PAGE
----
Lyle Ritz, the revered bassist for “The Wrecking Crew” and pioneering jazz ukulele player, who made a huge impact on musicians in Hawaii, has died at 87.
He died peacefully after a long illness under hospice care Friday in Portland, Ore., according to his wife, Geri Ritz.
When Ritz released his groundbreaking album “How About Uke?” nearly 60 years ago, it didn’t generate much interest on the mainland. So instead, he took up the bass and became part of the legendary Wrecking Crew, a group of Hollywood studio musicians who played on most of the pop hits that came out of Los Angeles from the mid-1960s to the early ’80s, including “Good Vibrations” and “You’ve Lost That Lovin’ Feeling.”
Living in Los Angeles back then, Ritz had no idea he had influenced Hawaii musicians like Byron Yasui, who said he is saddened by the loss of Ritz. “He was a good friend and a big influence in my life because, coincidentally, we both played the same instruments, bass and ukulele. And we both played jazz,” Yasui said.
Yasui grew up idolizing Ritz. “You know like how Elvis Presley was to a lot of kids, Lyle Ritz was like that for me, like a god, that’s how big an impact he made on, not just me, but a bunch of us,” said the retired professor of music at the University of Hawaii at Manoa, who also performed onstage with Ritz.
“Before Lyle Ritz, ukulele players in Hawaii, for the most part, played songs with simple chords, two or three chords,” Yasui said. “Then, Lyle came along and he played these jazz standards with these rich harmonies that are really challenging to play, and he opened up our ears and eyes to a new style of playing. That’s his biggest contribution. Nobody played jazz like that on the ukulele before. And he played jazz standards with top-notch jazz musicians.”
Ritz was born in Cleveland in 1930. The multi-instrumentalist taught himself how to play the ukulele when he worked in a music store in Los Angeles and had to sell them.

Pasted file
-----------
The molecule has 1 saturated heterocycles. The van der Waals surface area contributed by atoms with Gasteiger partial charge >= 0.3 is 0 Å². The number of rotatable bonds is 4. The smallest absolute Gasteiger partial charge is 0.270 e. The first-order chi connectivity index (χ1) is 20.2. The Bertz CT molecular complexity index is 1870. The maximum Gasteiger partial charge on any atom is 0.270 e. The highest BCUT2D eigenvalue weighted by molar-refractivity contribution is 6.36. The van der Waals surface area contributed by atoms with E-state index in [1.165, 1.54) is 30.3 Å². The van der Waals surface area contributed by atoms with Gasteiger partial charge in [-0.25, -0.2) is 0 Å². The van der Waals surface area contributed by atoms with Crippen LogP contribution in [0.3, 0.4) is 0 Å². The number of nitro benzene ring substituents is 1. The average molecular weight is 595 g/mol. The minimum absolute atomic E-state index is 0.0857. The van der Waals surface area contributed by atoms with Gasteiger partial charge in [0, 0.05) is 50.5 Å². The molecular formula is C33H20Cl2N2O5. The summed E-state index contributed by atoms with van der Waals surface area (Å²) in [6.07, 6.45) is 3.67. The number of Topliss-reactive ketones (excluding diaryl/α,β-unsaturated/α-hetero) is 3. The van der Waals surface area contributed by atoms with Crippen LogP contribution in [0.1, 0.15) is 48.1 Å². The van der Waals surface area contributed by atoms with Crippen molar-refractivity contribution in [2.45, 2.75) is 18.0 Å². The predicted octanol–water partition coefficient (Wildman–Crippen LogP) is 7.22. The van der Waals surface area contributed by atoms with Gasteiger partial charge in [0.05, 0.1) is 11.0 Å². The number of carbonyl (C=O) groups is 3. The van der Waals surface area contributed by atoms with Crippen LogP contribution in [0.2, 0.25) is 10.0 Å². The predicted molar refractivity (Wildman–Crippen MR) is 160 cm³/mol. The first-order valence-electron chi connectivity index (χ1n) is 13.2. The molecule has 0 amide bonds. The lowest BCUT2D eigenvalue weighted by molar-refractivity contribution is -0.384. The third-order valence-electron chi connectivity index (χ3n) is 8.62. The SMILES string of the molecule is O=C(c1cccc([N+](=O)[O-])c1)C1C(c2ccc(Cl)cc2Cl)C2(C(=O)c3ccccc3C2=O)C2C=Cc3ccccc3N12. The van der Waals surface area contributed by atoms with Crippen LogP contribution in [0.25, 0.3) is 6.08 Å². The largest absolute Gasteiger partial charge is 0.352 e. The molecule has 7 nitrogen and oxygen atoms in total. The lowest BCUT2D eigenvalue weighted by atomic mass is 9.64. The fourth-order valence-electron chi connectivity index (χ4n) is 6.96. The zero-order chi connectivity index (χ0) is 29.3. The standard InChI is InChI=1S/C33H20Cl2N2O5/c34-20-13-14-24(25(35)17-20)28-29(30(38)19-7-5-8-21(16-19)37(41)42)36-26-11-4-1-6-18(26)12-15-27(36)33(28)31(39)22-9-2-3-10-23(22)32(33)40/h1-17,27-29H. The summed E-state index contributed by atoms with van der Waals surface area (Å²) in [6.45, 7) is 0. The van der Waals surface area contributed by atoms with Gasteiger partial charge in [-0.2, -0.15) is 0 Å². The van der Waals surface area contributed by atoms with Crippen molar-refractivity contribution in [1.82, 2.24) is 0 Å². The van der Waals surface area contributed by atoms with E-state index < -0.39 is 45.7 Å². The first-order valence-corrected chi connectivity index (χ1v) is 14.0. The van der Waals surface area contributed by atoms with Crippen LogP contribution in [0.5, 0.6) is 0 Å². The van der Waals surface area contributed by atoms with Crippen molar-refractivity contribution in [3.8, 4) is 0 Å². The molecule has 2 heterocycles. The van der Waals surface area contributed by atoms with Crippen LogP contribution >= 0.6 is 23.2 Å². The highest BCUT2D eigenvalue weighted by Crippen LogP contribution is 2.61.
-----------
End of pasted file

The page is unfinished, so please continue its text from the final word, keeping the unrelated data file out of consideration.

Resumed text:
“One day, somebody wanted to see this beautiful, nice tenor uke. And I picked it up and played a few chords on it, and I was gone. I just loved it so much,” Ritz said in a 2007 interview.
After Ritz served a stint in the Army, jazz guitarist Barney Kessel got him his first record deal, and Ritz put out a second one before hanging up his uke. Two things brought him back to his first musical love. In 1979, Ritz played ukulele on the movie soundtrack “The Jerk,” starring Steve Martin. Then, in 1984, Hawaii’s foremost ukulele teacher, Roy Sakuma, decided to track him down.
Sakuma never forgot how ukulele players tried to mimic Ritz’s style of playing in the ’50s and his signature tune, a cover of “Lulu’s Back in Town.”
“When I told my wife the story of of how we used to listen to his records all the time and try to figure out the songs, she said, ‘Why don’t you bring him to Hawaii?’ And I said, ‘That’s a great idea.’ And I went out to Simi Valley (in Los Angeles) and I knocked on his door,” Sakuma recalled. “He was shocked to find out he had made such an impact on Hawaii with the ukulele.”
After Sakuma invited Ritz to perform at the annual Ukulele Festival Hawaii in Honolulu, Ritz and his family eventually moved to Oahu, where he lived for 15 years.
In the 1990s, music promoter Jim Beloff says, he was swept away when he discovered Ritz’s album, “How About Uke?” “I hadn’t heard the ukulele played in such a cool and hip way.” Back then, he was the associate publisher at Billboard Magazine in Los Angeles and author of “The Ukulele: A Visual History.”
Beloff said Ritz’s landmark album inspired him to leave his job and go into the ukulele business. He published three Lyle Ritz songbooks, and released two of his CDs and a DVD.
“The whole worldwide ukulele community mourns his passing. Lyle Ritz was a giant and continues to inspire players everywhere,” said Beloff.
In 2007, Ritz was inducted into the Ukulele Hall of Fame and the Musicians Hall of Fame and Museum in Nashville.
In addition to Ritz’s wife, he’s survived by his daughter Emily Miyasato of Kailua. A memorial service will be held on March 18 in Portland, Ore.